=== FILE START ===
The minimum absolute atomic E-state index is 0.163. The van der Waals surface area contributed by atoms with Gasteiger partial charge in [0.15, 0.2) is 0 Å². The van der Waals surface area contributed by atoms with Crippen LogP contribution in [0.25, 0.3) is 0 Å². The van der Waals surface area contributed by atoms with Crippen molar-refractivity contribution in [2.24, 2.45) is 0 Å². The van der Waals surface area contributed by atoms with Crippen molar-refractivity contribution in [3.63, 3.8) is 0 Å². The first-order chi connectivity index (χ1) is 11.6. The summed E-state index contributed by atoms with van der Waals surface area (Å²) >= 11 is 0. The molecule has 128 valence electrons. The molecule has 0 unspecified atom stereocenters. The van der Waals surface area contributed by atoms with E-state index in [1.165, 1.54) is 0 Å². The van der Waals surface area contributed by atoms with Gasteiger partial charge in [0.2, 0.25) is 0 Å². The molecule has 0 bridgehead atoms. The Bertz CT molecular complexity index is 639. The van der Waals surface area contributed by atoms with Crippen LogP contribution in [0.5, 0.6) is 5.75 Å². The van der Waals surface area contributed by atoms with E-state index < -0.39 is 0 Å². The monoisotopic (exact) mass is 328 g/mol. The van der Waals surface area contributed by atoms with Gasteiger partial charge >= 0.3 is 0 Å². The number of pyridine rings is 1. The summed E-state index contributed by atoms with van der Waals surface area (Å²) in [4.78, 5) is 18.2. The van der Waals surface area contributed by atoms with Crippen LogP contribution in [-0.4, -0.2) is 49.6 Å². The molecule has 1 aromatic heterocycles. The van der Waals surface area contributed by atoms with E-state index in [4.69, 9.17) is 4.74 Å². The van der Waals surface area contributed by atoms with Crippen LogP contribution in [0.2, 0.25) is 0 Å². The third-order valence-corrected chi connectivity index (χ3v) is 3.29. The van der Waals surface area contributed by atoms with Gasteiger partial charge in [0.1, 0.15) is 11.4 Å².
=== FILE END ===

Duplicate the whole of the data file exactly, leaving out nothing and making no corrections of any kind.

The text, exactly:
The minimum absolute atomic E-state index is 0.163. The van der Waals surface area contributed by atoms with Gasteiger partial charge in [0.15, 0.2) is 0 Å². The van der Waals surface area contributed by atoms with Crippen LogP contribution in [0.25, 0.3) is 0 Å². The van der Waals surface area contributed by atoms with Crippen molar-refractivity contribution in [2.24, 2.45) is 0 Å². The van der Waals surface area contributed by atoms with Crippen molar-refractivity contribution in [3.63, 3.8) is 0 Å². The first-order chi connectivity index (χ1) is 11.6. The summed E-state index contributed by atoms with van der Waals surface area (Å²) >= 11 is 0. The molecule has 128 valence electrons. The molecule has 0 unspecified atom stereocenters. The van der Waals surface area contributed by atoms with E-state index in [1.165, 1.54) is 0 Å². The van der Waals surface area contributed by atoms with Gasteiger partial charge in [0.2, 0.25) is 0 Å². The molecule has 0 bridgehead atoms. The Bertz CT molecular complexity index is 639. The van der Waals surface area contributed by atoms with Crippen LogP contribution in [0.5, 0.6) is 5.75 Å². The van der Waals surface area contributed by atoms with E-state index < -0.39 is 0 Å². The monoisotopic (exact) mass is 328 g/mol. The van der Waals surface area contributed by atoms with Gasteiger partial charge >= 0.3 is 0 Å². The number of pyridine rings is 1. The summed E-state index contributed by atoms with van der Waals surface area (Å²) in [4.78, 5) is 18.2. The van der Waals surface area contributed by atoms with Crippen LogP contribution in [-0.4, -0.2) is 49.6 Å². The molecule has 1 aromatic heterocycles. The van der Waals surface area contributed by atoms with E-state index in [4.69, 9.17) is 4.74 Å². The van der Waals surface area contributed by atoms with Crippen LogP contribution in [0.2, 0.25) is 0 Å². The third-order valence-corrected chi connectivity index (χ3v) is 3.29. The van der Waals surface area contributed by atoms with Gasteiger partial charge in [0.1, 0.15) is 11.4 Å².